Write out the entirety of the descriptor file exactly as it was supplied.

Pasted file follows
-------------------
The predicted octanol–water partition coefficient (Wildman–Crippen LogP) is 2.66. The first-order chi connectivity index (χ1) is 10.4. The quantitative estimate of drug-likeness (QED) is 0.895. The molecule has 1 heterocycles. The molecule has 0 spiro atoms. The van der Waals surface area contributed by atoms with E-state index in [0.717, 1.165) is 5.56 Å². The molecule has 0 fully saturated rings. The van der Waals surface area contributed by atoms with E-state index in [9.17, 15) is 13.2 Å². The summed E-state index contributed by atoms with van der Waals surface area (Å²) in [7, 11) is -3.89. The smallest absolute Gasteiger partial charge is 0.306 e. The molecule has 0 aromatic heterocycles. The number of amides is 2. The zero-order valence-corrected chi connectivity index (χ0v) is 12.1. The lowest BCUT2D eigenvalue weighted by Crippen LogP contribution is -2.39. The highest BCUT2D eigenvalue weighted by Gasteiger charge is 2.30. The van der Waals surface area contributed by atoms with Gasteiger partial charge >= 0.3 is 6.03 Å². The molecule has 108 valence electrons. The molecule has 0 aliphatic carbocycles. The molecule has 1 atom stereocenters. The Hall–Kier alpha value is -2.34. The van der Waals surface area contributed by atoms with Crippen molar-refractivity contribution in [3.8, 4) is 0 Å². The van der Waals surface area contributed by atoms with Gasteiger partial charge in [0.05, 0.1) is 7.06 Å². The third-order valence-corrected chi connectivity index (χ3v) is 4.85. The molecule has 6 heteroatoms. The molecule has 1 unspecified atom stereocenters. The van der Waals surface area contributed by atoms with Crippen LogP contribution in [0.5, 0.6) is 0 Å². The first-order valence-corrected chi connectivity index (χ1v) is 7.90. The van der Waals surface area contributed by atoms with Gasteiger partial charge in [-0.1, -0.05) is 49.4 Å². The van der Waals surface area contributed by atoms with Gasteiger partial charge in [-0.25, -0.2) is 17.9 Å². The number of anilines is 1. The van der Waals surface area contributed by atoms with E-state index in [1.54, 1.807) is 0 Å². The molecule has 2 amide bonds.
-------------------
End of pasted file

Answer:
The predicted octanol–water partition coefficient (Wildman–Crippen LogP) is 2.66. The first-order chi connectivity index (χ1) is 10.4. The quantitative estimate of drug-likeness (QED) is 0.895. The molecule has 1 heterocycles. The molecule has 0 spiro atoms. The van der Waals surface area contributed by atoms with E-state index in [0.717, 1.165) is 5.56 Å². The molecule has 0 fully saturated rings. The van der Waals surface area contributed by atoms with E-state index in [9.17, 15) is 13.2 Å². The summed E-state index contributed by atoms with van der Waals surface area (Å²) in [7, 11) is -3.89. The smallest absolute Gasteiger partial charge is 0.306 e. The molecule has 0 aromatic heterocycles. The number of amides is 2. The zero-order valence-corrected chi connectivity index (χ0v) is 12.1. The lowest BCUT2D eigenvalue weighted by Crippen LogP contribution is -2.39. The highest BCUT2D eigenvalue weighted by Gasteiger charge is 2.30. The van der Waals surface area contributed by atoms with Gasteiger partial charge >= 0.3 is 6.03 Å². The molecule has 108 valence electrons. The molecule has 0 aliphatic carbocycles. The molecule has 1 atom stereocenters. The Hall–Kier alpha value is -2.34. The van der Waals surface area contributed by atoms with Crippen molar-refractivity contribution in [3.8, 4) is 0 Å². The van der Waals surface area contributed by atoms with Gasteiger partial charge in [0.05, 0.1) is 7.06 Å². The third-order valence-corrected chi connectivity index (χ3v) is 4.85. The molecule has 6 heteroatoms. The molecule has 1 unspecified atom stereocenters. The van der Waals surface area contributed by atoms with Crippen LogP contribution in [0.5, 0.6) is 0 Å². The first-order valence-corrected chi connectivity index (χ1v) is 7.90. The van der Waals surface area contributed by atoms with Gasteiger partial charge in [-0.1, -0.05) is 49.4 Å². The van der Waals surface area contributed by atoms with Gasteiger partial charge in [-0.25, -0.2) is 17.9 Å². The number of anilines is 1. The van der Waals surface area contributed by atoms with E-state index in [1.54, 1.807) is 0 Å². The molecule has 2 amide bonds.